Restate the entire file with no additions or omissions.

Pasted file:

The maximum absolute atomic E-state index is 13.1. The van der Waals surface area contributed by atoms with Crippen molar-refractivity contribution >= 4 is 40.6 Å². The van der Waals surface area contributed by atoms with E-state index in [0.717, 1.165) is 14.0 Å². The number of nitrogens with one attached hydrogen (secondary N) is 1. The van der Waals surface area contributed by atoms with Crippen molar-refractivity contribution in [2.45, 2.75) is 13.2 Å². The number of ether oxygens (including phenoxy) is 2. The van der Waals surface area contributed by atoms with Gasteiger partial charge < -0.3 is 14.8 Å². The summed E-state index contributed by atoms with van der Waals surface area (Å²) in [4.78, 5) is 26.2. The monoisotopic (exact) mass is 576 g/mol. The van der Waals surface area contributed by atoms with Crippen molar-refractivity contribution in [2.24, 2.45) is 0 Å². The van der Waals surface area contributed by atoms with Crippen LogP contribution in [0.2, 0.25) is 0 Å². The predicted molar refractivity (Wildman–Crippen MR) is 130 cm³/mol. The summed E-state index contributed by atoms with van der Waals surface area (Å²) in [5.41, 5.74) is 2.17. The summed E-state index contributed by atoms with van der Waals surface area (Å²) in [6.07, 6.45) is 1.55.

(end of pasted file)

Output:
The maximum absolute atomic E-state index is 13.1. The van der Waals surface area contributed by atoms with Crippen molar-refractivity contribution >= 4 is 40.6 Å². The van der Waals surface area contributed by atoms with E-state index in [0.717, 1.165) is 14.0 Å². The number of nitrogens with one attached hydrogen (secondary N) is 1. The van der Waals surface area contributed by atoms with Crippen molar-refractivity contribution in [2.45, 2.75) is 13.2 Å². The number of ether oxygens (including phenoxy) is 2. The van der Waals surface area contributed by atoms with Gasteiger partial charge < -0.3 is 14.8 Å². The summed E-state index contributed by atoms with van der Waals surface area (Å²) in [4.78, 5) is 26.2. The monoisotopic (exact) mass is 576 g/mol. The van der Waals surface area contributed by atoms with Crippen molar-refractivity contribution in [2.24, 2.45) is 0 Å². The van der Waals surface area contributed by atoms with Crippen LogP contribution in [0.2, 0.25) is 0 Å². The predicted molar refractivity (Wildman–Crippen MR) is 130 cm³/mol. The summed E-state index contributed by atoms with van der Waals surface area (Å²) in [5.41, 5.74) is 2.17. The summed E-state index contributed by atoms with van der Waals surface area (Å²) in [6.07, 6.45) is 1.55.